I’m aware there isn’t agreement in the Christian community on these issues. Are children who are not mentally mature and, as such, have not consciously rejected God, with Christ or are they awaiting eternal damnation?
Without going into the details, Roman Catholicism, Eastern Orthodox, and parts of the Protestant Church believe all individuals must be baptized before death if they are to be in the presence of Christ. Catholics believe unofficially that if they are infants they go into a state of limbo, until they are prayed into heaven by the merits of the church and their faithful loved ones.
For the Calvinists of the Protestant Church – followers of Reformed theology developed originally by John Calvin of the 1500s – the question of where babies and the mentally incapacitated go after death is a non-issue. Reformed theology teaches that God has predetermined who will spend eternity with Him under their doctrine of “Election.”
For others in the Protestant Church, it is a major issue. Primarily because they don’t accept the doctrine that God has chosen who will be with Him in eternity. They believe that people must make a decision for Christ if they are to be with Him forever. Obviously, aborted babies, small children, and the mentally impaired can’t. So the question arises as to what the Bible says about this. If it was crystal clear there wouldn’t be differences of opinion.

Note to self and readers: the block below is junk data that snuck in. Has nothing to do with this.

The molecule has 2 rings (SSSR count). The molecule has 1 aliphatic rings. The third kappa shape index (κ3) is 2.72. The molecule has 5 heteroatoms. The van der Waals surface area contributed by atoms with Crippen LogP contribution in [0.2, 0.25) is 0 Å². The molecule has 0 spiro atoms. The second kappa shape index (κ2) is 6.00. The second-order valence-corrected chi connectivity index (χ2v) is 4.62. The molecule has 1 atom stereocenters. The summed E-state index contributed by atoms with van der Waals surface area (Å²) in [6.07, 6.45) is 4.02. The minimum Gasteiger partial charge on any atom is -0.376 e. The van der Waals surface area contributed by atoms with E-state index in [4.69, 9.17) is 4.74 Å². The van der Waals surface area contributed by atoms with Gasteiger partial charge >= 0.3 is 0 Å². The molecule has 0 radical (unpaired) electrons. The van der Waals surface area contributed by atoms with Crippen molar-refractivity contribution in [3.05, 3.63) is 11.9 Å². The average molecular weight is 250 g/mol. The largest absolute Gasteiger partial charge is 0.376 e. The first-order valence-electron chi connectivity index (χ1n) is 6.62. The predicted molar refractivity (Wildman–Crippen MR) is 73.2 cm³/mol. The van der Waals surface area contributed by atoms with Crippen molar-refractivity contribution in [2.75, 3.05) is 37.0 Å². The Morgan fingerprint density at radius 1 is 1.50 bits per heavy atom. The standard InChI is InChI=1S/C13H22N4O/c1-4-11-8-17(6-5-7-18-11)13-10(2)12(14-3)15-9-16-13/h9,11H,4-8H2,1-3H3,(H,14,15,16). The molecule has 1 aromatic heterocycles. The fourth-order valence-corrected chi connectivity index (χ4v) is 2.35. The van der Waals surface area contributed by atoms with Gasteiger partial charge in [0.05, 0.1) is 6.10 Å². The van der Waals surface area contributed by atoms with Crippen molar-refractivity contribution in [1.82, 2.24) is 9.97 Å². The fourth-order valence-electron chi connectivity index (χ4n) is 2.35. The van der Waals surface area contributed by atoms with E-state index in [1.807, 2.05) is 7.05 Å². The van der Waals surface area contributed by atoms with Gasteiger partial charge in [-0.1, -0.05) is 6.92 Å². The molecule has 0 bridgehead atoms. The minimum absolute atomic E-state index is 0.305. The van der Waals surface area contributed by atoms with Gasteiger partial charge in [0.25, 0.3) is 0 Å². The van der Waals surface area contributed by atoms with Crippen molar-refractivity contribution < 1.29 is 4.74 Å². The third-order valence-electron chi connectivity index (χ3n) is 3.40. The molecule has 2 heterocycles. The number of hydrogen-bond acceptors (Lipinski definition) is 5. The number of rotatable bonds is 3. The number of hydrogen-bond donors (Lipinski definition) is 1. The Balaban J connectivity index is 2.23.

My teachers tell me there are biblical examples why we can have reasonable assurance that such lives are taken into heaven immediately upon their death. I refer you to 2 Samuel 12.
Here we learn that King David’s newborn son fell terminally ill. After seven days, the child died. The passage records that David said: “While the child was alive, I fasted and wept; for I said, ‘Who can tell whether the Lord will be gracious to me that the child may live?’ But now he is dead; why should I fast? Can I bring him back again? I shall go to him, but he shall not return to me.” It is clear that David believed that he would one day go to be with his son. Through divine inspiration, David documented that his own eternal destination was going to be “in the house of the Lord forever” (Psalm 23:6). Therefore, we can conclude that “the house of the Lord” was where his infant son was. Absolutely nothing in this context gives any hint that the dead infant son’s soul was lost.
God often shows a special mercy to those who because of age are incapable of either faith or willful unbelief. Jeremiah 19:4 calls little children “innocents” and Luke 18:15 calls them “infants.” This doesn’t mean that they are free from the inherited guilt and moral corruption of Adam’s sin, but rather they are not culpable in the same sense as those whose sins are premeditated and deliberate.
Jesus said in Matthew 18:3-5: “Assuredly, I say to you, unless you are converted and become as little children, you will by no means enter the kingdom of heaven. Therefore whoever humbles himself as this little child is the greatest in the kingdom of heaven. Whoever receives one little child like this in My name receives Me. That sounds to me that special blessings are given to little ones or those incapable of thinking on such things.